Library building to reopen in '99, residents say Charles Village group celebrates state aid


Charles Village residents are organizing to continue a tradition of reading and learning at the century-old brick building that once housed a library branch.

Lee Jaslow, president of Village Learning Place Inc., said the historic structure at 2521 St. Paul St. will reopen early next year, -- according to the group's timetable, with help from $156,000 in state funds for renovations.

"I have new-found faith in the political system," Jaslow said at a Friday night celebration held by residents who protested last summer when the Enoch Pratt Free Library closed the branch. "It was refreshing to see what was promised was delivered."

As a three-piece band played "You're Nobody's Sweetheart Now," neighbors who had protested last summer clinked glasses and looked to the building's future. Jaslow and other volunteers said they plan to set up an adult reading room and a children's lending library.

Several state delegates and City Councilman Bernard C. "Jack" Young attended the event. Del. Howard P. Rawlings, a Baltimore Democrat, said that an annual sum of $60,000 was also appropriated for the center's operating expenses.

"This is an object lesson in grass-roots politics and democracy," said David Yaffe, an activist who protested the closing of two of 28 branches of the Enoch Pratt Free Library last year because of a budget shortfall. The other closed branch was in Morrell Park.

City Circuit Judge John Carroll Byrnes, who temporarily enjoined the Pratt from closing the branch, said, "The fact that it still exists means people can do what they want with their neighborhood."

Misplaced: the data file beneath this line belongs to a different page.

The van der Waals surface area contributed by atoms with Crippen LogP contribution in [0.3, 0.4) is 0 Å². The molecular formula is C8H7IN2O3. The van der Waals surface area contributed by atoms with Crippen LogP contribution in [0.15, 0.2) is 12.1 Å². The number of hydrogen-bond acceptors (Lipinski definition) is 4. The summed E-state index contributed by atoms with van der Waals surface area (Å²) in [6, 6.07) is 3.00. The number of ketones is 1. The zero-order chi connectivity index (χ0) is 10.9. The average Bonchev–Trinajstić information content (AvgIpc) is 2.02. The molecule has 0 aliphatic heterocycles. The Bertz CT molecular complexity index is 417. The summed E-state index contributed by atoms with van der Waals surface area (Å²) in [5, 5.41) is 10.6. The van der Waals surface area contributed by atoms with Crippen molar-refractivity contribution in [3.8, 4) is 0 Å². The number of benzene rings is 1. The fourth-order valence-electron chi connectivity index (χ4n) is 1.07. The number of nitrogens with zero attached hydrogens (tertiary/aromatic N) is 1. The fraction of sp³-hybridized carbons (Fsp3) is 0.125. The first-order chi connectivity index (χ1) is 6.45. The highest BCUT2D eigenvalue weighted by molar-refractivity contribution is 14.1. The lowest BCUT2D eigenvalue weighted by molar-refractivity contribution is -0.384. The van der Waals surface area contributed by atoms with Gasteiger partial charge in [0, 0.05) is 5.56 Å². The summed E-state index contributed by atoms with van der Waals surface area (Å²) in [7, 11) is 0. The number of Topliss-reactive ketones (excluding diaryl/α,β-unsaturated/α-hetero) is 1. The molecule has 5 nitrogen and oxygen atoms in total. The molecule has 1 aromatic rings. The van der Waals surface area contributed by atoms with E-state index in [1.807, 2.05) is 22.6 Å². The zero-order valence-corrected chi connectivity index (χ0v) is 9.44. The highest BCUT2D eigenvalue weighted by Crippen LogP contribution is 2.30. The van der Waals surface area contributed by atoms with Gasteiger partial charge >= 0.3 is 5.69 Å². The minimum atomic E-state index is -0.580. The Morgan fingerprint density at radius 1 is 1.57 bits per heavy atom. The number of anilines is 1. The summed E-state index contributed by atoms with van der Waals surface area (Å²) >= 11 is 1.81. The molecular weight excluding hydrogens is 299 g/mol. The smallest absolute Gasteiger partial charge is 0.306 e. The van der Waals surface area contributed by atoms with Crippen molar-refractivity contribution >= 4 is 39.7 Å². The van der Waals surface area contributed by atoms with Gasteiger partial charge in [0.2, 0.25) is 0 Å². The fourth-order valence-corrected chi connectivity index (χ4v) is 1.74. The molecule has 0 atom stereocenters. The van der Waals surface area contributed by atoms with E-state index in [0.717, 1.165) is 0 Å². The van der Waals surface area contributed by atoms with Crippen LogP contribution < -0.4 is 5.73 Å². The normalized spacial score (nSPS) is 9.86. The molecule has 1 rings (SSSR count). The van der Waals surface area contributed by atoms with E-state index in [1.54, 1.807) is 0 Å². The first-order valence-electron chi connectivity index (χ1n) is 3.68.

Byrnes suggested a plaque might be put on the building to inform passers-by that Enoch Pratt, the 19th-century philanthropist who began Baltimore's public library system, supervised construction of the Charles Village building and its .. garden.

Jaslow said it is not clear what role the Pratt will play in the learning center, although the court decision ordered the Pratt to maintain a "presence."

The center is leasing the building from the city for $1 a year. To open next year, it needs to raise more than $100,000 from private sources and is seeking grants from local foundations.

The Charles Village drama had other consequences as well. Last week, City Councilman Martin O'Malley held a hearing on his bill requiring the Pratt to hold public hearings before closing a branch.

Frank Jannuzi, a resident and member of the closed library task force, said, "This will have a happy ending when children and the community experience educational enrichment that flows out of here. We're not there yet."

After the party was over, a 10-year-old boy lingering outside on the sidewalk, Davon Scriber, noticed balloons adorning the building. "Is it open?" he asked.

Pub Date: 5/11/98

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